About Rock n Roll and Rock music
When people think of rock and roll and its beginnings, they tend to leave out the blues, country and rhythm and blues roots. For instance, B.B. King was the bluesman who started the “lead guitar” trend, which has been used ever since, in all rock and roll bands. Another example is the songs that made Elvis Presley into a rock and roll legend, songs that were originally written and performed by musicians such as Arthur “Big Boy” Crudup and Wyonnie Harris.
As it turns out, many of the famous sixties bands like Rolling Stones, Cream, Fleetwood Mac, The Yardbirds and Canned Heat went on to offer their young audiences many of the original blues songs, with their own creative input and new ways of singing.
After the beginning of recorded blues, r&b and country music, we find that the influences of rock’n’roll are some particular subgenres like:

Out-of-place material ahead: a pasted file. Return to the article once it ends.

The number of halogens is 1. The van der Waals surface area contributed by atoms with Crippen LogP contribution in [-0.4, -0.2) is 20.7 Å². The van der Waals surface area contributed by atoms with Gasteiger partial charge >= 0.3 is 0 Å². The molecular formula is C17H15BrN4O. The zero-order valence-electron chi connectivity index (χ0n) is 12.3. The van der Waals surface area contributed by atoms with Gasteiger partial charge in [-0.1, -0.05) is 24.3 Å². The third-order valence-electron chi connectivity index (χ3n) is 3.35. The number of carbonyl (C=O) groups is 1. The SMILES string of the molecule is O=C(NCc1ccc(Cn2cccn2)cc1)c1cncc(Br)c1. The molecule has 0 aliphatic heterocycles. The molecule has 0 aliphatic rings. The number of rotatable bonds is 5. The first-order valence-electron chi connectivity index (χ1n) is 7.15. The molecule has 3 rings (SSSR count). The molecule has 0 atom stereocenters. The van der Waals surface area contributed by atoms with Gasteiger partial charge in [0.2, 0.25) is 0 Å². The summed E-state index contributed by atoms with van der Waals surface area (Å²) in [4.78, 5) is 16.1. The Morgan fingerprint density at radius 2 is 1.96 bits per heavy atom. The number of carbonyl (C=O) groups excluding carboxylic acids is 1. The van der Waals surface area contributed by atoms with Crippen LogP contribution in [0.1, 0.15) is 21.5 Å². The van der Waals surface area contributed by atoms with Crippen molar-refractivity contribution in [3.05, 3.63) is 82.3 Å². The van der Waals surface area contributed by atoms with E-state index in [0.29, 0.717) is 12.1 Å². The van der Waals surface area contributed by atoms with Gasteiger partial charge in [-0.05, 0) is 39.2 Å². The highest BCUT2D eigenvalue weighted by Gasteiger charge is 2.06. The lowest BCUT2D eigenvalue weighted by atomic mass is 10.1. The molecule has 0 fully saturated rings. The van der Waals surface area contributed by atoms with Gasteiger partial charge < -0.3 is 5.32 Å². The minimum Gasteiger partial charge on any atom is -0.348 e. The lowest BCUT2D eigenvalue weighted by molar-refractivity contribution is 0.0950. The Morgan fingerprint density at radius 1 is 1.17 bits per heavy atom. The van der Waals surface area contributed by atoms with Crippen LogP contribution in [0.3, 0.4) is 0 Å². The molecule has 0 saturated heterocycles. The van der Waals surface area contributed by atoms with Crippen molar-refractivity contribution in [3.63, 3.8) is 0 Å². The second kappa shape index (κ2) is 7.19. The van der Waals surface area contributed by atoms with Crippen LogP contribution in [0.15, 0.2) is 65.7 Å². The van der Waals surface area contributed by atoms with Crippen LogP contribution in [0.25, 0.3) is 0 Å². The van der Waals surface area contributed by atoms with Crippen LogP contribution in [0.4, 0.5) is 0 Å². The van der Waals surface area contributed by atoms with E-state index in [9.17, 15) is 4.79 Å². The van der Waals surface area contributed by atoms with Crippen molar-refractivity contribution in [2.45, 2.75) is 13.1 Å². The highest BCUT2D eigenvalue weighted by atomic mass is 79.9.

– bluegrass (country music),
– boogie-woogie (John Lee Hooker’s Boogie Chillin’ started the guitar boogie concept),
– gospel ( a huge influence for the 50s acapella and doo-wop singers),
– jazz (the first to bring jazz into rock and roll were Miles Davis and Thelonius Monk, with their hard bop 50s style) and
– rhythm & blues (early rock’n’roll tunes were interpretations of old r&b songs like Elvis Presley’s “Good Rockin’ Tonite” – a Roy Brown original).
Having the starting ingredients for rock and roll, the genre would also need someone to market it. Since the ASCAP (American Society of Composers and Publishers) would deny the radio stations any race music or genre related to it, the BMI (Broadcast Music Incorporated) was created in the 40s and signed rhythm & blues, “hillbilly” country music and later rock’n’roll, exactly what the broadcasters started demanding for their teenage audience.
As far as starting the true rock and roll revolution, nothing would’ve been possible if it weren’t for small record companies like Atlantic, Jubilee, Chess, Motown, Sun, Roulette and more.